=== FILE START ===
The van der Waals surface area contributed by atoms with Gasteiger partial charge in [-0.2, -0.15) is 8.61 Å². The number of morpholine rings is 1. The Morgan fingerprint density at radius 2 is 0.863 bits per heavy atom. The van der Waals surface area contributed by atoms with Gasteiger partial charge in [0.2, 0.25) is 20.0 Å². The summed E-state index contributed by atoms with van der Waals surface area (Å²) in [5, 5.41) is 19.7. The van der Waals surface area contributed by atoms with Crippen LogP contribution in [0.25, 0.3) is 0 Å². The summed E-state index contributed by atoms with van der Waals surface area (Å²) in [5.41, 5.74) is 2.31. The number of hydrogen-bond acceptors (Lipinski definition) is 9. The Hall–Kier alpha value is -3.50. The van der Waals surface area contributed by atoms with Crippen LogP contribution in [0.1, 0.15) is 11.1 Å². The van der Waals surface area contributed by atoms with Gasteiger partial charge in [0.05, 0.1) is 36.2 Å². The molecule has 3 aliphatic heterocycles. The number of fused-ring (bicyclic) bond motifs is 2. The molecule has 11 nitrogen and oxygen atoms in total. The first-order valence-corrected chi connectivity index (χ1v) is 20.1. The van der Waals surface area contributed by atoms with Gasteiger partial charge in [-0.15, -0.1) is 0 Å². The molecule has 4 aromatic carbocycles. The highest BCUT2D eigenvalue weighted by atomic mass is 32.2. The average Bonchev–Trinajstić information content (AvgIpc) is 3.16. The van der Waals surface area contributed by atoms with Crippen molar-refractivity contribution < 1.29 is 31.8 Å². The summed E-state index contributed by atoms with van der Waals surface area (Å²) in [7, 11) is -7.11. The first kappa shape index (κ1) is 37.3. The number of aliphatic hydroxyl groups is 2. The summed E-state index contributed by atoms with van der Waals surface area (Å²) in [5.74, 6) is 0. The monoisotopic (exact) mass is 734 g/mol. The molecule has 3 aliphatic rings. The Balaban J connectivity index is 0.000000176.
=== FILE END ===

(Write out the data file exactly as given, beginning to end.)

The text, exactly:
The van der Waals surface area contributed by atoms with Gasteiger partial charge in [-0.2, -0.15) is 8.61 Å². The number of morpholine rings is 1. The Morgan fingerprint density at radius 2 is 0.863 bits per heavy atom. The van der Waals surface area contributed by atoms with Gasteiger partial charge in [0.2, 0.25) is 20.0 Å². The summed E-state index contributed by atoms with van der Waals surface area (Å²) in [5, 5.41) is 19.7. The van der Waals surface area contributed by atoms with Crippen LogP contribution in [0.25, 0.3) is 0 Å². The summed E-state index contributed by atoms with van der Waals surface area (Å²) in [5.41, 5.74) is 2.31. The number of hydrogen-bond acceptors (Lipinski definition) is 9. The Hall–Kier alpha value is -3.50. The van der Waals surface area contributed by atoms with Crippen LogP contribution in [0.1, 0.15) is 11.1 Å². The van der Waals surface area contributed by atoms with Gasteiger partial charge in [0.05, 0.1) is 36.2 Å². The molecule has 3 aliphatic heterocycles. The number of fused-ring (bicyclic) bond motifs is 2. The molecule has 11 nitrogen and oxygen atoms in total. The first-order valence-corrected chi connectivity index (χ1v) is 20.1. The van der Waals surface area contributed by atoms with Gasteiger partial charge in [-0.15, -0.1) is 0 Å². The molecule has 4 aromatic carbocycles. The highest BCUT2D eigenvalue weighted by atomic mass is 32.2. The average Bonchev–Trinajstić information content (AvgIpc) is 3.16. The van der Waals surface area contributed by atoms with Crippen molar-refractivity contribution < 1.29 is 31.8 Å². The summed E-state index contributed by atoms with van der Waals surface area (Å²) in [7, 11) is -7.11. The first kappa shape index (κ1) is 37.3. The number of aliphatic hydroxyl groups is 2. The summed E-state index contributed by atoms with van der Waals surface area (Å²) in [5.74, 6) is 0. The monoisotopic (exact) mass is 734 g/mol. The molecule has 3 aliphatic rings. The Balaban J connectivity index is 0.000000176.